Distinguished alumni Professor John Porter awarded Bangor University Honorary Fellowship
The graduation ceremonies at Bangor University celebrate the great achievements of hundreds of students each year. They also provide an opportunity to recognise the achievements of individuals who have made a distinguished contribution to their chosen field of endeavour, through the award of an Honorary Fellowship.
Professor Morag McDonald, Head of the School of Environment, Natural Resources and Geography, was honoured to present Professor John Porter to the Vice Chancellor of Bangor University, Professor John Hughes, who bestows such awards. Originally from Liverpool, Professor John Porter completed his BSc in Agricultural Botany in 1976 and his PhD in Plant Biology in 1981 at what was then the University College of North Wales. His PhD was supervised by the late Professor John Harper FRS CBE, one of Bangor’s highly renowned alumni. Professor Porter is now an eminent agricultural and climate change scientist currently based at both the Universities of Copenhagen and Greenwich.
Professor Porter is an internationally known scientist in crop and agricultural ecology. His main scientific contribution has been multi-disciplinary work in the response of crops to their environment with an emphasis on climate change and ecosystem services. He is possibly best known for his pioneering work in the development of crop simulation models, having written the first model of wheat in the 1980s, with further iterations bringing novel insights into the importance of climate variability in crop production. These models are now central to research identifying new types of crop with the capacity to both cope with the impacts of, and adapt to, climate change, to the benefit of agriculture globally. He currently sits on the independent steering committee of the Consultative Group on International Agricultural Research (the so-called CG system) on WHEAT. This is an international, collaborative effort to raise the productivity of wheat farming systems, to address the global threat of disease and help farmers in developing countries to grow their crops in conditions of increasing aridity. He brought the Secretariat and hub of the CG programme on Climate Change, Agriculture and Food Security to his University in Copenhagen, whose research seeks to address the increasing challenge of global warming and declining food security to help the world's poorest farmers become climate-resilient and ensure food-secure futures.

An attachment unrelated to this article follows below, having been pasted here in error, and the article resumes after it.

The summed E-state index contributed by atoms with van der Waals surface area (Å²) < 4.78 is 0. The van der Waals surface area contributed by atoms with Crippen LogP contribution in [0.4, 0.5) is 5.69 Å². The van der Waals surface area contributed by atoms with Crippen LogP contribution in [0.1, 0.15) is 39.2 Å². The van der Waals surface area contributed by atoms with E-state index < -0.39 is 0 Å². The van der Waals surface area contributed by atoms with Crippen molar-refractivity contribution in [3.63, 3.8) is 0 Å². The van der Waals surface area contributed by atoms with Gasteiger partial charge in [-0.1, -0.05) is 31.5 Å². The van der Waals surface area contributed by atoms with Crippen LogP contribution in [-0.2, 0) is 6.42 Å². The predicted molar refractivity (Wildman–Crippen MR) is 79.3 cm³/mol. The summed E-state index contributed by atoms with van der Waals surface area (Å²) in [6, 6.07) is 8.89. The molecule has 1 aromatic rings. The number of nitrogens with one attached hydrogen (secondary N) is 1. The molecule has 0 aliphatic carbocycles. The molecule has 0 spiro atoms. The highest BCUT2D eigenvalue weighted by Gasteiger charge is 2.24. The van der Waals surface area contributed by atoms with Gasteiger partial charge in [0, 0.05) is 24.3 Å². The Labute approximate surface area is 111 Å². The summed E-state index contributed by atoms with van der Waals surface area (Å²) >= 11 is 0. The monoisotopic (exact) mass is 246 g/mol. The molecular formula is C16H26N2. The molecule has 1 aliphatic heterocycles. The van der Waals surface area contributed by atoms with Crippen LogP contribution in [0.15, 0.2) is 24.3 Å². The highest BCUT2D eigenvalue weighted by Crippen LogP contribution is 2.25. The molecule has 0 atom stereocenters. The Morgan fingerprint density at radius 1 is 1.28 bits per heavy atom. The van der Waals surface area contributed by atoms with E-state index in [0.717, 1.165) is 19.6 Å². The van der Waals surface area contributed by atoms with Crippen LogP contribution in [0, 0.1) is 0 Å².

Professor Porter has made major contributions to the United Nations Intergovernmental Panel on Climate Change (the IPCC). He worked on the second, third and fourth assessments as a reviewer of agricultural, European and overall technical research. The scientific community that constitutes the IPCC was a joint winner of the Nobel Peace Prize in 2007. He led the workgroup writing the critically important chapter for the IPCC 5th Assessment on food production systems and food security. This report was the scientific bedrock of the COP21 agreement, signed December 2015 in Paris. In March 2016 he was awarded the Knight of the French Order of Agricultural Merit, which is made to those that have made extraordinary contributions to agriculture. The Order was established in 1883 by the then French Ministry of Agriculture and is one of the most important recognitions awarded in France. He was also appointed as a Fellow of the European Academy of Sciences in 2015, and serves as Editor-in-Chief of the European Journal of Agronomy.
According to the IPCC, within the next 30 years, food supply and food security will be severely threatened if little or no action is taken to address climate change and the food system’s vulnerability to climate change. Professor Porter’s research has made great strides in protecting the world’s most vulnerable communities against this imminent threat.
Receiving his fellowship from the Vice Chancellor, Professor Porter addressed the assembled graduates, parents, members of the graduation procession and other distinguished guests. He told the story of how he came to study at Bangor University, having decided that a medical degree at Bristol University was not the right choice for him. He was clearly very grateful for the second chance that Bangor had given him when he was accepted him onto the BSc Agricultural Botany degree. He encouraged the graduates of 2016 to feel great pride in their achievements and urged them to use their new knowledge and skills wisely for the benefit of others.
Publication date: 27 July 2016